ADA 2009: GLP-1 Agonist Outperforms Sulfonylurea in Type 2 Diabetes

Martha Kerr

June 12, 2009

June 12, 2009 (New Orleans, Louisiana) — Monotherapy with liraglutide (Victoza, Novo Nordisk) was associated with a greater reduction in hemoglobin A1C values, with nearly 60% reaching glycemia targets compared with about one third of patients receiving glimepiride, investigators with the LEAD 3 trial announced here this week at the American Diabetes Association (ADA) 69th Scientific Sessions.

LEAD 3 was a 2-year trial of 323 patients with type 2 diabetes randomized to liraglutide 1.8 mg or 1.2 mg daily, or to the sulfonylurea glimepiride (Amaryl, Sanofi-Aventis; Diapride, Micro Labs Ltd), 8 mg daily.

At 2 years, patients receiving liraglutide 1.8 mg experienced a 1.1% decrease in hemoglobin A1C levels over baseline compared with a decrease of 0.9% with 1.2 mg and 0.6% with glimepiride, principal investigator Alan J. Garber, MD, professor of medicine at Baylor College of Medicine in Houston, Texas, told meeting attendees.

More patients receiving liraglutide achieved a target A1C of less than 7% (58% of patients receiving the 1.8 mg dose, 44% of patients taking 1.2 mg, and 37% of those receiving glimepiride) at 2 years.

Liraglutide was associated with sustained weight loss, while glimepiride was associated with weight gain. Mean body weight decreased a significant 2.8 kg with liraglutide 1.8 mg, and decreased 2.1 kg with the 1.2-mg dose, while there was an increase in mean body weight of 1.1 kg after 2 years with glimepiride.

Hypoglycemia (less than 56 mg/dL) was more than 6 times less frequent among patients assigned to either dose of liraglutide compared with glimepiride. There were also significant reductions in A1C and fasting plasma glucose with liraglutide compared with glimepiride.

"Liraglutide has roughly double the efficacy of glimepiride and it is virtually free of hypoglycemic episodes," Dr. Garber told Medscape Diabetes & Endocrinology. "More than half of patients got to treatment goals with liraglutide compared with glimepiride. When you take this into account with the weight loss and the lack of hypoglycemia, the results are really quite impressive."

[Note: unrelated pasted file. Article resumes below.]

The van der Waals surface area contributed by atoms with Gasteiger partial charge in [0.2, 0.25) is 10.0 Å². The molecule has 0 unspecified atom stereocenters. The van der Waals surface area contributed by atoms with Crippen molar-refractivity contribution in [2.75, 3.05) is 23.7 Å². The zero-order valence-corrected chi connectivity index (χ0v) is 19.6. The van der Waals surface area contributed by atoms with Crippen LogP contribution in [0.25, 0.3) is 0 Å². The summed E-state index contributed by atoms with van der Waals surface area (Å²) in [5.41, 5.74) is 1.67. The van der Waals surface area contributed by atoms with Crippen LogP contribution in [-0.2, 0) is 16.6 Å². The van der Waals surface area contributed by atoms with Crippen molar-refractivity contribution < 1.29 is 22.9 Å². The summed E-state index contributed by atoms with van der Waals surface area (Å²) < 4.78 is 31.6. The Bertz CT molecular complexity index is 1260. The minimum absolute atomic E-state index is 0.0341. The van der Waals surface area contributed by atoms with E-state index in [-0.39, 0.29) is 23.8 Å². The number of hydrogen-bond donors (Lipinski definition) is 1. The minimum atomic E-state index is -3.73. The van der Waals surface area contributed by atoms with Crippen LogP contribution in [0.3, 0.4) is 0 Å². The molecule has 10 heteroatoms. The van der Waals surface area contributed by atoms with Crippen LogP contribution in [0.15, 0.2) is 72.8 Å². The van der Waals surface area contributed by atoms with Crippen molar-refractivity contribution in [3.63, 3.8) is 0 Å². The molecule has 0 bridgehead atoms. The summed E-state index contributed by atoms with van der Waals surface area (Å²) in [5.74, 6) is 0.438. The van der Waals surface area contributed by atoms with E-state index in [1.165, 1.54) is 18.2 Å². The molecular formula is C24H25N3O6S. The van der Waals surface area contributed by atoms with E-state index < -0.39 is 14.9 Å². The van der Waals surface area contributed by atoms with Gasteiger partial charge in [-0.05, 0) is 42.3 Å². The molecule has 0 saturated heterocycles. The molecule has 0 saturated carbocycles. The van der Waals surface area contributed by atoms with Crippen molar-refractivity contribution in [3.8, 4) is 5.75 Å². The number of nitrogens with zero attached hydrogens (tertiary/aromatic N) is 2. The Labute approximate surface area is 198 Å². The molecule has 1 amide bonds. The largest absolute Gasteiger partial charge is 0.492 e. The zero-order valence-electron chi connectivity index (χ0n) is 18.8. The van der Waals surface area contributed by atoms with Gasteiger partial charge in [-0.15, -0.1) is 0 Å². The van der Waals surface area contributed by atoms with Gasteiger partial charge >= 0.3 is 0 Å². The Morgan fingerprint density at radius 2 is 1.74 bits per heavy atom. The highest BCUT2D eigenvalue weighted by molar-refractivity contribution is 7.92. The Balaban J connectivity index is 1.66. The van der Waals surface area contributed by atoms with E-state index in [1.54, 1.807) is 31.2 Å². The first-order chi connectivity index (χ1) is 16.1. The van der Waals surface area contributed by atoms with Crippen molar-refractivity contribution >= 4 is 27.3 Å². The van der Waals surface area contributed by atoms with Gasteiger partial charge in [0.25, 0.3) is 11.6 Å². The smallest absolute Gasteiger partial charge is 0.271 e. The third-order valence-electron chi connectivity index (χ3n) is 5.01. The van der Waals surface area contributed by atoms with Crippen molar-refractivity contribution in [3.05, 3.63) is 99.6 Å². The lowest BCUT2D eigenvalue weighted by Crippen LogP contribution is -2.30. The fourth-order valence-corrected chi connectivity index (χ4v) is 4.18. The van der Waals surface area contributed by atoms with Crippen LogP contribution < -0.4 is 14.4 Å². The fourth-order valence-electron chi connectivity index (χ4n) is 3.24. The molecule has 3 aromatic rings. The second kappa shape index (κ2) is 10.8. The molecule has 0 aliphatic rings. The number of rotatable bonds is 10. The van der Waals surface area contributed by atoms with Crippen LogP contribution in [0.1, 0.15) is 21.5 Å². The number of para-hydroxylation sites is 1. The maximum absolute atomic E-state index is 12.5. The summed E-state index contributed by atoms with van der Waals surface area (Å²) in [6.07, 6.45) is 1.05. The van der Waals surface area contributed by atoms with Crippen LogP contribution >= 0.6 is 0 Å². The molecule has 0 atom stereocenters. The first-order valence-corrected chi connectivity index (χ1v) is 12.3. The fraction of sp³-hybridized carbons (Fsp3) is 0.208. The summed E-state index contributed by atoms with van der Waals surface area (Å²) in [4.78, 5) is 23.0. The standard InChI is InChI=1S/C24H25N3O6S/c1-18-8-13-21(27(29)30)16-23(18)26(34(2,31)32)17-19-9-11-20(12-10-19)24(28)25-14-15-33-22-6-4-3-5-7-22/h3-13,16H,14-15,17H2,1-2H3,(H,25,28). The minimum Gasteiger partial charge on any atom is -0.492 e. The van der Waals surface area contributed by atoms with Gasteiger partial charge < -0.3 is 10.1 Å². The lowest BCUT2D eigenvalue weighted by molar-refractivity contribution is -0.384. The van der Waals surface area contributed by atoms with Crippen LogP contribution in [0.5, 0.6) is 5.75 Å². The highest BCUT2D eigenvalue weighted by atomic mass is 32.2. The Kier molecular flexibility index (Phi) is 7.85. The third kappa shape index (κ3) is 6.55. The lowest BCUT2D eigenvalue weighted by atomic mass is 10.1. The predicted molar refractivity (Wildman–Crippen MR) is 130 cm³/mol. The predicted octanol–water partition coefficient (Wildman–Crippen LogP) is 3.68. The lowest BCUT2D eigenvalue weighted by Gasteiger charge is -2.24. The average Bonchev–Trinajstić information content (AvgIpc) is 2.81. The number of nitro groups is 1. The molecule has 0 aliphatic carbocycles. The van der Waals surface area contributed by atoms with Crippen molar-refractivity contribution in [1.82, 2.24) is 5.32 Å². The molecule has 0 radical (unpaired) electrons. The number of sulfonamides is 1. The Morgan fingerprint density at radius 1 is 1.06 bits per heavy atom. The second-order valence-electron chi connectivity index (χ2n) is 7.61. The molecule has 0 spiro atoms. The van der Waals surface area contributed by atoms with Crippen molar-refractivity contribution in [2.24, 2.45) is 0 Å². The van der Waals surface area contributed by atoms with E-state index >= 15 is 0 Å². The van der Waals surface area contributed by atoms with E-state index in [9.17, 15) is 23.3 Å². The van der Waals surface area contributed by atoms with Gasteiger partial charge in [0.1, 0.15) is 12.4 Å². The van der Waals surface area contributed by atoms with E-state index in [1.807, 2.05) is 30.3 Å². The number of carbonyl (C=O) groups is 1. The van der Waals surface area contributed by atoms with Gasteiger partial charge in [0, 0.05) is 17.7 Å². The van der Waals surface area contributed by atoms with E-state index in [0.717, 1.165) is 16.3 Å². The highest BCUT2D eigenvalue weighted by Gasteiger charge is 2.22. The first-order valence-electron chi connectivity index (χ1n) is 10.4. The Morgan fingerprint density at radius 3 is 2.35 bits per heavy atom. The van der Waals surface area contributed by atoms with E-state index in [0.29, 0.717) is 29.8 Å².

An FDA advisory committee was split 6-6 over whether to recommend approval of liraglutide because of concerns that the drug might increase the risk for cancer, which it did in rodents, Dr. Garber acknowledged.

Cancer Concerns

"There was some concern over the risk of cancer, which was seen in rodents," Dr. Garber said. Liraglutide stimulates C-cells in rodents, causing an increase in calcitonin and there were few cases of cancer in these animals, but there were none in nonhuman primates nor in any humans.

"Humans lack the C-cell receptors that liraglutide acts on," he asserted. "But we were asked if there is enough evidence to completely answer the question of whether liraglutide causes cancer...and so we are continuing to look at that."

Calcitonin levels remained stable and did not increase during the 2-year period in a subset of 146 randomized patients. "There was absolutely no effect on calcitonin level with treatment," Dr. Garber said. "There does not seem to be any cause for concern with regard to calcitonin as a marker of excess C-cell stimulation."

Lawrence Blonde, MD, director of the Diabetes Clinical Research Unit at the Ochsner Clinic here in New Orleans told Medscape Diabetes & Endocrinology in an interview after the announcement of the LEAD 3 results that "58% of patients on liraglutide achieving target levels of A1C below 7% is impressive...and a 33% improvement in A1C values with liraglutide," Dr. Blonde said. "About 10 times more patients got to goal without any problems compared with glimepiride.

"[The GLP-1 agonist] had a much more durable effect than the sulfonylurea. Blood sugars were really quite constant," he added.

Nausea is a significant albeit transient problem with liraglutide, Dr. Blonde noted, and the drug may prove to be expensive.

However, "a positive indication for approval has just come from Europe and Japan in the past month," Dr. Blonde announced, "so the company is expecting approval in the US soon."

LEAD 3 was supported by funding from Novo Nordisk. Dr. Garber receives research support from Novo Nordisk, Merck, GlaxoSmithKline, and Sankyo. Dr. Blonde receives support from Abbott Pharmaceuticals, AstraZeneca, Boehringer Ingelheim Pharmaceuticals, Bristol-Myers Squibb, Eli Lilly & Co, and GlaxoSmithKline, among other sources.

American Diabetes Association (ADA) 69th Scientific Sessions: Abstract 162-OR. Presented June 6, 2009.


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